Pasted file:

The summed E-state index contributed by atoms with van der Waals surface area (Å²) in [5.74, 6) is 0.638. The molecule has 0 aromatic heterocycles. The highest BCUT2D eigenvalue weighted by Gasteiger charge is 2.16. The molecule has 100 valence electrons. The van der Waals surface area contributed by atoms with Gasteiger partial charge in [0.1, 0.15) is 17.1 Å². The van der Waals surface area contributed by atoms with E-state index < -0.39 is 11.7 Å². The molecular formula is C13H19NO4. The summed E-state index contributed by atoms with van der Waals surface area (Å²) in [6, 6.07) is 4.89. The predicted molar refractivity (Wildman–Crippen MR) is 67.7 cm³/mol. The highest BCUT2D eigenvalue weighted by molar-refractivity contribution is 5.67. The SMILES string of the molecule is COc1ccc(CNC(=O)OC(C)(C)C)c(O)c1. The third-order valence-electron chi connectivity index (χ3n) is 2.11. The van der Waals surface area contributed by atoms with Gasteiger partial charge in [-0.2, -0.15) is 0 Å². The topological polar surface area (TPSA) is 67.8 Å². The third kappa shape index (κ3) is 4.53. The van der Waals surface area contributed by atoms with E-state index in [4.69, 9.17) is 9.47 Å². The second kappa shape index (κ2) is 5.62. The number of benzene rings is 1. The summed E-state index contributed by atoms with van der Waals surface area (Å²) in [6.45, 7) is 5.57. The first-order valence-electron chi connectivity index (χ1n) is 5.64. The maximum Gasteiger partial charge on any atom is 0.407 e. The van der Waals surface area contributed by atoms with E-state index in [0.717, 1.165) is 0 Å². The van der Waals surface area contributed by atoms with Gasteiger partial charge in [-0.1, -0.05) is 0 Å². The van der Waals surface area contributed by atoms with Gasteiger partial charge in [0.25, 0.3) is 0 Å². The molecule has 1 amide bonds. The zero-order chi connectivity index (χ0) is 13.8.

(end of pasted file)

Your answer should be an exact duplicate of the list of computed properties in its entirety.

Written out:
The summed E-state index contributed by atoms with van der Waals surface area (Å²) in [5.74, 6) is 0.638. The molecule has 0 aromatic heterocycles. The highest BCUT2D eigenvalue weighted by Gasteiger charge is 2.16. The molecule has 100 valence electrons. The van der Waals surface area contributed by atoms with Gasteiger partial charge in [0.1, 0.15) is 17.1 Å². The van der Waals surface area contributed by atoms with E-state index < -0.39 is 11.7 Å². The molecular formula is C13H19NO4. The summed E-state index contributed by atoms with van der Waals surface area (Å²) in [6, 6.07) is 4.89. The predicted molar refractivity (Wildman–Crippen MR) is 67.7 cm³/mol. The highest BCUT2D eigenvalue weighted by molar-refractivity contribution is 5.67. The SMILES string of the molecule is COc1ccc(CNC(=O)OC(C)(C)C)c(O)c1. The third-order valence-electron chi connectivity index (χ3n) is 2.11. The van der Waals surface area contributed by atoms with Gasteiger partial charge in [-0.2, -0.15) is 0 Å². The topological polar surface area (TPSA) is 67.8 Å². The third kappa shape index (κ3) is 4.53. The van der Waals surface area contributed by atoms with E-state index in [4.69, 9.17) is 9.47 Å². The second kappa shape index (κ2) is 5.62. The number of benzene rings is 1. The summed E-state index contributed by atoms with van der Waals surface area (Å²) in [6.45, 7) is 5.57. The first-order valence-electron chi connectivity index (χ1n) is 5.64. The maximum Gasteiger partial charge on any atom is 0.407 e. The van der Waals surface area contributed by atoms with E-state index in [0.717, 1.165) is 0 Å². The van der Waals surface area contributed by atoms with Gasteiger partial charge in [-0.1, -0.05) is 0 Å². The van der Waals surface area contributed by atoms with Gasteiger partial charge in [0.25, 0.3) is 0 Å². The molecule has 1 amide bonds. The zero-order chi connectivity index (χ0) is 13.8.